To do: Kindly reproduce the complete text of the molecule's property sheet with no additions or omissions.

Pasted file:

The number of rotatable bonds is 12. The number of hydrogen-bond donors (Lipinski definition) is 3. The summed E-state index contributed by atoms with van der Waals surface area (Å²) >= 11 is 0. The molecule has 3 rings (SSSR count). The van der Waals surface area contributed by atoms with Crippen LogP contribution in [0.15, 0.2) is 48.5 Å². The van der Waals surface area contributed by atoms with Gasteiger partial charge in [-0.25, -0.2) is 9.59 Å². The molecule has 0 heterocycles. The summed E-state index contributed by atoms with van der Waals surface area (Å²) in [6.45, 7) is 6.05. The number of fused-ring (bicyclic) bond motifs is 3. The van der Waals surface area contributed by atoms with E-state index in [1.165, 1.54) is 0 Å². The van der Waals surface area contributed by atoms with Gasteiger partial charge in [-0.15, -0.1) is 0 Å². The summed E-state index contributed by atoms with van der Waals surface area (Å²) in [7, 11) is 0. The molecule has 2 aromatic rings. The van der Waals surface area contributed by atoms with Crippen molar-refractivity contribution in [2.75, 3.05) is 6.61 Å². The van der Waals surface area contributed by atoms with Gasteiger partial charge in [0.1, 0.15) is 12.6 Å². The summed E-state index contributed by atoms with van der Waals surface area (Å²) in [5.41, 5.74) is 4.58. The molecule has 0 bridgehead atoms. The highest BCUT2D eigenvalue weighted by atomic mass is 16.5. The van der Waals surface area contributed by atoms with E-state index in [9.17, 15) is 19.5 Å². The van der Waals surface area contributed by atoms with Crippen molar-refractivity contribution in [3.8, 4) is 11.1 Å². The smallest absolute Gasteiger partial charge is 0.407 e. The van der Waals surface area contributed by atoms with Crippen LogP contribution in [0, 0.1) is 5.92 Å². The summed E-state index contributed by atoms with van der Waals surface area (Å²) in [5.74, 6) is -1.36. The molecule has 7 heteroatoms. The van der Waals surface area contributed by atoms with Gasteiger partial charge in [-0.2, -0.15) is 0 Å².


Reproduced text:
The number of rotatable bonds is 12. The number of hydrogen-bond donors (Lipinski definition) is 3. The summed E-state index contributed by atoms with van der Waals surface area (Å²) >= 11 is 0. The molecule has 3 rings (SSSR count). The van der Waals surface area contributed by atoms with Crippen LogP contribution in [0.15, 0.2) is 48.5 Å². The van der Waals surface area contributed by atoms with Gasteiger partial charge in [-0.25, -0.2) is 9.59 Å². The molecule has 0 heterocycles. The summed E-state index contributed by atoms with van der Waals surface area (Å²) in [6.45, 7) is 6.05. The number of fused-ring (bicyclic) bond motifs is 3. The van der Waals surface area contributed by atoms with E-state index in [1.165, 1.54) is 0 Å². The van der Waals surface area contributed by atoms with Gasteiger partial charge in [-0.15, -0.1) is 0 Å². The summed E-state index contributed by atoms with van der Waals surface area (Å²) in [7, 11) is 0. The molecule has 2 aromatic rings. The van der Waals surface area contributed by atoms with Crippen molar-refractivity contribution in [2.75, 3.05) is 6.61 Å². The van der Waals surface area contributed by atoms with Gasteiger partial charge in [0.1, 0.15) is 12.6 Å². The summed E-state index contributed by atoms with van der Waals surface area (Å²) in [5.41, 5.74) is 4.58. The molecule has 0 bridgehead atoms. The highest BCUT2D eigenvalue weighted by atomic mass is 16.5. The van der Waals surface area contributed by atoms with E-state index in [9.17, 15) is 19.5 Å². The van der Waals surface area contributed by atoms with Crippen molar-refractivity contribution in [3.8, 4) is 11.1 Å². The smallest absolute Gasteiger partial charge is 0.407 e. The van der Waals surface area contributed by atoms with Crippen LogP contribution in [0, 0.1) is 5.92 Å². The summed E-state index contributed by atoms with van der Waals surface area (Å²) in [5.74, 6) is -1.36. The molecule has 7 heteroatoms. The van der Waals surface area contributed by atoms with Gasteiger partial charge in [-0.2, -0.15) is 0 Å².